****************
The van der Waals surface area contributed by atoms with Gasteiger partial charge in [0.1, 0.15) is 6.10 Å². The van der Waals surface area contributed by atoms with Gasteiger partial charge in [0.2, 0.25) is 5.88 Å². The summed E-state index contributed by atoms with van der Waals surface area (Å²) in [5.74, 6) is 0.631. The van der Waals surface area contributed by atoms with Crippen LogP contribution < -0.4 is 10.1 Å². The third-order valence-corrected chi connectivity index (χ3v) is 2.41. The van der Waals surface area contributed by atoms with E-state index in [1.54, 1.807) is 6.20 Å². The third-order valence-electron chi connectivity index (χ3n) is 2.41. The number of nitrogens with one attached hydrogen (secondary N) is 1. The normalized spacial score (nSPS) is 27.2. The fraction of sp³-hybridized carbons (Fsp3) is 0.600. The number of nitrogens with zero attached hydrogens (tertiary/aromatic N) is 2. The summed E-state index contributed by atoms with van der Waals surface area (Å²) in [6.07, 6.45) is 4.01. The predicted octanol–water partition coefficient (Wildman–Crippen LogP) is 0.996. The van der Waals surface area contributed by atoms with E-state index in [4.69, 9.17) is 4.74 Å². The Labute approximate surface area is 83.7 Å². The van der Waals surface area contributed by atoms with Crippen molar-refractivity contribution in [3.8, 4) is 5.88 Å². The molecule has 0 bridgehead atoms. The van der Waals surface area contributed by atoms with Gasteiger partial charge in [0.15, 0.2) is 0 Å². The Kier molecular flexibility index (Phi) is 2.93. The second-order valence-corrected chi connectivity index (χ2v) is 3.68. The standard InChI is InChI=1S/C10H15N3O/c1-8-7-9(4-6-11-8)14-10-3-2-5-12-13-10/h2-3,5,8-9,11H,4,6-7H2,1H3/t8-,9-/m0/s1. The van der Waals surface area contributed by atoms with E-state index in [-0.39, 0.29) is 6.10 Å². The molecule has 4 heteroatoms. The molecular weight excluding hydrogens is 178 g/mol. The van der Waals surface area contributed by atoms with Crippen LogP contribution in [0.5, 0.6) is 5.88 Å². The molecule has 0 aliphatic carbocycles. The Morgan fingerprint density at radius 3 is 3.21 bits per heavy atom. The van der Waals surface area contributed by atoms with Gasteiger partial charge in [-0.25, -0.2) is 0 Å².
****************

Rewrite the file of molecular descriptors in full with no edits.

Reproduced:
The van der Waals surface area contributed by atoms with Gasteiger partial charge in [0.1, 0.15) is 6.10 Å². The van der Waals surface area contributed by atoms with Gasteiger partial charge in [0.2, 0.25) is 5.88 Å². The summed E-state index contributed by atoms with van der Waals surface area (Å²) in [5.74, 6) is 0.631. The van der Waals surface area contributed by atoms with Crippen LogP contribution < -0.4 is 10.1 Å². The third-order valence-corrected chi connectivity index (χ3v) is 2.41. The van der Waals surface area contributed by atoms with E-state index in [1.54, 1.807) is 6.20 Å². The third-order valence-electron chi connectivity index (χ3n) is 2.41. The number of nitrogens with one attached hydrogen (secondary N) is 1. The normalized spacial score (nSPS) is 27.2. The fraction of sp³-hybridized carbons (Fsp3) is 0.600. The number of nitrogens with zero attached hydrogens (tertiary/aromatic N) is 2. The summed E-state index contributed by atoms with van der Waals surface area (Å²) in [6.07, 6.45) is 4.01. The predicted octanol–water partition coefficient (Wildman–Crippen LogP) is 0.996. The van der Waals surface area contributed by atoms with E-state index in [4.69, 9.17) is 4.74 Å². The Labute approximate surface area is 83.7 Å². The van der Waals surface area contributed by atoms with Crippen molar-refractivity contribution in [3.8, 4) is 5.88 Å². The molecule has 0 bridgehead atoms. The van der Waals surface area contributed by atoms with Gasteiger partial charge in [0.15, 0.2) is 0 Å². The Kier molecular flexibility index (Phi) is 2.93. The second-order valence-corrected chi connectivity index (χ2v) is 3.68. The standard InChI is InChI=1S/C10H15N3O/c1-8-7-9(4-6-11-8)14-10-3-2-5-12-13-10/h2-3,5,8-9,11H,4,6-7H2,1H3/t8-,9-/m0/s1. The van der Waals surface area contributed by atoms with E-state index in [-0.39, 0.29) is 6.10 Å². The molecule has 4 heteroatoms. The molecular weight excluding hydrogens is 178 g/mol. The van der Waals surface area contributed by atoms with Crippen LogP contribution in [0.5, 0.6) is 5.88 Å². The molecule has 0 aliphatic carbocycles. The Morgan fingerprint density at radius 3 is 3.21 bits per heavy atom. The van der Waals surface area contributed by atoms with Gasteiger partial charge in [-0.25, -0.2) is 0 Å².